Microsoft Windows 11 is now out. Going forward, this is going to be a huge operating system many will interact with. Even with many STH readers being Linux and MacOS based, Windows is still a huge ecosystem. As part of the roll-out, Microsoft has a few main ways you can go get the new OS. For STH readers, having the ISO is always handy.
Where to Download a Windows 11 ISO and Get Win11 Today
Microsoft has an official download page for Windows 11. You can find it here directly from Microsoft. We strongly suggest getting your ISO directly from Microsoft other than from other sources. On that page, you will want to select Windows 11 from the drop-down menu. Then click download.
5-6GB later, you will have the full ISO that will give the most flexibility.
If you just want to create a USB installation drive, and do not want to have just the ISO, the Windows 11 Installation Media tool is usually useful.
Upgrading to Windows 11
For those already running Windows 10, if you just want to upgrade, Microsoft is rolling out upgrades to what it deems as eligible devices at a time it determines. Going to Windows Update/ Check for Updates via the control panel will let you know if your machine is eligible.
If your upgrade machine is ineligible, one of the biggest reasons will be that TPM 2.0 is not installed.
There is a good chance you have a native TPM 2.0 feature in your system, but it is not turned on. To fix this you need to reboot your system and go into the BIOS on most modern systems built in the last ~4 years or so. Usually, there is going to be a menu (sometimes nested) for:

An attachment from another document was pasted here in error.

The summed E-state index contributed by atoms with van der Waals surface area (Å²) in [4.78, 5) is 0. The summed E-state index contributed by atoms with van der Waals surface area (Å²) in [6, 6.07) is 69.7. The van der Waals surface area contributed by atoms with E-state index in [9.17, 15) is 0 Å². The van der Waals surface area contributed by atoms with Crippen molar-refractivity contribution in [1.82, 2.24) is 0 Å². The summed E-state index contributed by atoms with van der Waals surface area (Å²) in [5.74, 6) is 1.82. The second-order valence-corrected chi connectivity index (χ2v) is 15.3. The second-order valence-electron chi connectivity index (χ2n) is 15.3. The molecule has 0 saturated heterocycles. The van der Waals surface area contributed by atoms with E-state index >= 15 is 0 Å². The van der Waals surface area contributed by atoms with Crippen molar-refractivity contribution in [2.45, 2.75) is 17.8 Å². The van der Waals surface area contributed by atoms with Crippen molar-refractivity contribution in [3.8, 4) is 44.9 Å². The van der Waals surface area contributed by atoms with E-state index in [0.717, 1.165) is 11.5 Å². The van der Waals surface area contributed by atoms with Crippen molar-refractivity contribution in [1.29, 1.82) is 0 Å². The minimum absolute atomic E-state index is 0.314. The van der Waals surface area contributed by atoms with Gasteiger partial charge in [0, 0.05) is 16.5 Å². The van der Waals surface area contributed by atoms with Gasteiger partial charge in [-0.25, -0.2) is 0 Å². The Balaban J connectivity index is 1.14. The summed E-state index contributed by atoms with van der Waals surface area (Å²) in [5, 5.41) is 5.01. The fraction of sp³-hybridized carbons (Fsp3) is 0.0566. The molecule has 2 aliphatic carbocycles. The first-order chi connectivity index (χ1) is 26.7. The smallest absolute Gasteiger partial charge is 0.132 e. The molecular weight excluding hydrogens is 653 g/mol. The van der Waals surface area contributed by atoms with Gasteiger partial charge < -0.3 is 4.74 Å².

- Trusted Computing
Some common labels, since unfortunately the industry could not standardize on this before Microsoft made it a Windows 11 requirement:
- Security Device
- Security Device Support
- TPM State
- AMD fTPM switch
- AMD PSP fTPM
- Intel PTT
- Intel Platform Trust Technology
There may be other options, but those are going to be some of the more common ones. Once you enable the TPM 2.0, you should get back into the OS and see that you are eligible:
This is a bit more painful than the Windows 8 to Windows 10 upgrade because of the TPM 2.0 requirement.
Overall, most of our readers will opt for the ISO method since that allows for a lot of deployment flexibility. For others simply upgrading will be the easier method, but the TPM 2.0 requirement has made life certainly a bit more difficult, taking a step back in the easy OS upgrades we have become accustomed to. Still, this is a big day for the industry.
If you want to learn more about corporate/ volume licensing and other options Microsoft has a blog we should point to as well.